Tag Archives: #monashah

Treasure the Environment with Family-Fun Activities In the Bay Area

Any day is a good day to learn about protecting the environment, but this month, especially so. Earth Day takes place on April 22 every year and in “normal” times we would participate in a myriad of activities and events to help protect, preserve, and improve the planet we all share. This year has been a bit dystopian, but as we spring forward our hope is that slowly we will get back to normal and enjoy all that the Bay Area has to offer. So, whether you are looking for something to do with the family or by yourself, something quiet, or an outdoor adventure, we’ve got you covered! 

Wildlife

The Marine Mammal Center, Sausalito

The center offers daily guided and audio tours, a great way to raise awareness of environmental issues. There are also many interesting exhibits and on clear days, you’re rewarded with stunning vistas of the city.

Getting there: The Marine Mammal Center is located at 2000 Bunker Road, Fort Cronkhite, Sausalito, CA 94965.

Monterey Bay Aquarium, Monterey

From jellies to penguins to sea otters and sharks, over 200 exhibits and 80,000 plants and animals that call the Monterey Bay Aquarium home. The first museum to have a living kelp forest, the array of exhibits is sure to enthrall tots, from watching marine mammals swim about in humongous tanks that imitate their natural habitats to watching them being fed.

Member days: May 1-14, Open for all: May 15

Getting there: 886 Cannery Row, Monterey, CA 93940

Curiodessy

A science museum and zoo for children and families where visitors see wild animals up-close and play with kid-friendly science exhibits. CuriOdyssey is home to nearly 100 rescued animals, most native to California, that cannot survive in the wild.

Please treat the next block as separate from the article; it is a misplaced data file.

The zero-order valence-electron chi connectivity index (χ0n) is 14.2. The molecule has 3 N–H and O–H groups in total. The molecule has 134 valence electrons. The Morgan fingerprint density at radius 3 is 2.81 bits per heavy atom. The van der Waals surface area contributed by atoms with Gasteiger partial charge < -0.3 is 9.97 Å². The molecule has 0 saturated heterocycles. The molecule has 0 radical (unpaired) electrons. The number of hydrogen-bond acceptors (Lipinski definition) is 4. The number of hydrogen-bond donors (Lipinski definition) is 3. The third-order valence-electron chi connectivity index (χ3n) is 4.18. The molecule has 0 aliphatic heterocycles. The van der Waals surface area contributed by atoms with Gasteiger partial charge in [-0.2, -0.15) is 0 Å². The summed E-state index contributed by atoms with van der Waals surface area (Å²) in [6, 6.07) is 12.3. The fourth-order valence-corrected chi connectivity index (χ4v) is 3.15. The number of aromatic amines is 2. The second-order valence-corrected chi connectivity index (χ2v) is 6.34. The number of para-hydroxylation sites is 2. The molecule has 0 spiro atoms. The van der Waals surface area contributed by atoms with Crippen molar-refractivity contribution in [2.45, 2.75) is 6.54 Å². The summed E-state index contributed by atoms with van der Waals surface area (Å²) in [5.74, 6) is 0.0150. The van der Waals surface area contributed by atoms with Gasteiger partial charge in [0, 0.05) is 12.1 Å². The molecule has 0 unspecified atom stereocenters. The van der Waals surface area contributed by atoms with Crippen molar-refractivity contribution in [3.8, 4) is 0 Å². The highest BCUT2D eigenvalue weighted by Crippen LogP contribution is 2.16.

Getting there: 1651 Coyote Point Drive, San Mateo, CA 94401

Gardens

Golden Gate Park

The 55-acre “urban oasis” with more than 9,000 plants from around the world is always beautiful, but, for obvious reasons, is the most magical in the spring when so many flowers begin to bloom. Pack a picnic to enjoy on the grounds or wander through the gardens and visit flora from Australia, Chile, South Africa, and more, all in one afternoon. April is a good time to see magnolias in bloom, but there are always really cool plants to check out no matter when you go.  

Getting there: 501 Stanyan St, San Francisco, CA 94117

Japanese Gardens San Mateo 

This Japanese garden is designed by landscape architect, Nagao Sakurai of the Imperial Palace of Tokyo, and features a granite pagoda, tea house, koi pond and bamboo grove. Visit during spring/summer to feed the koi and catch cherry blossoms in full bloom. There’s also a mini-train that’ll delight kids, tennis courts and many picnic areas.

Getting there: 50 E 5th Ave, San Mateo, CA 94401

Japanese Gardens Hayward

The garden was designed by Kimio Kimura. It follows Japanese garden design principles, using California native stone and plants. No stains were used on the wood constructions. Nails and fasteners are recessed, and all wood was notched, and aged, to simulate the appearance of a traditional Japanese garden.

Getting there: 22373 N 3rd St., Hayward, CA 94541

San Francisco Botanical Garden

Visit this beautiful garden at the peak of its bloom in spring. Situated within Golden Gate Park, the garden showcases over 8,000 species of plants. There are several different collections within the garden, such as Mediterranean and Tropical.  

Getting there: 1199 9th Ave., San Francisco, CA 94122

Boat ride along Stow Lake

Take advantage of spring in full bloom by renting a paddle, electric, or row boat to tour this hidden gem. Situated in the middle of Golden Gate Park, the lake includes a 110-foot artificial waterfall, colorful Chinese pavilion, and a 125-year-old Stone Bridge. During springtime, visitors will also get the chance to see ducklings and goslings hatch! Rentals start at $24/hr.

Getting there: 1 Stanyan St, Unit 2, San Francisco, CA 94118

Places to Visit

Soar to new heights on Golden Gate Park’s SkyStar observation wheel

The giant Ferris wheel in the Music Concourse brought in to celebrate the park’s 150th birthday will stick around for longer than planned because it wasn’t open for most of last year.  

Getting there: Golden Gate Park’s Music Concourse, 1 Bowl Drive

Hiller Aviation Museum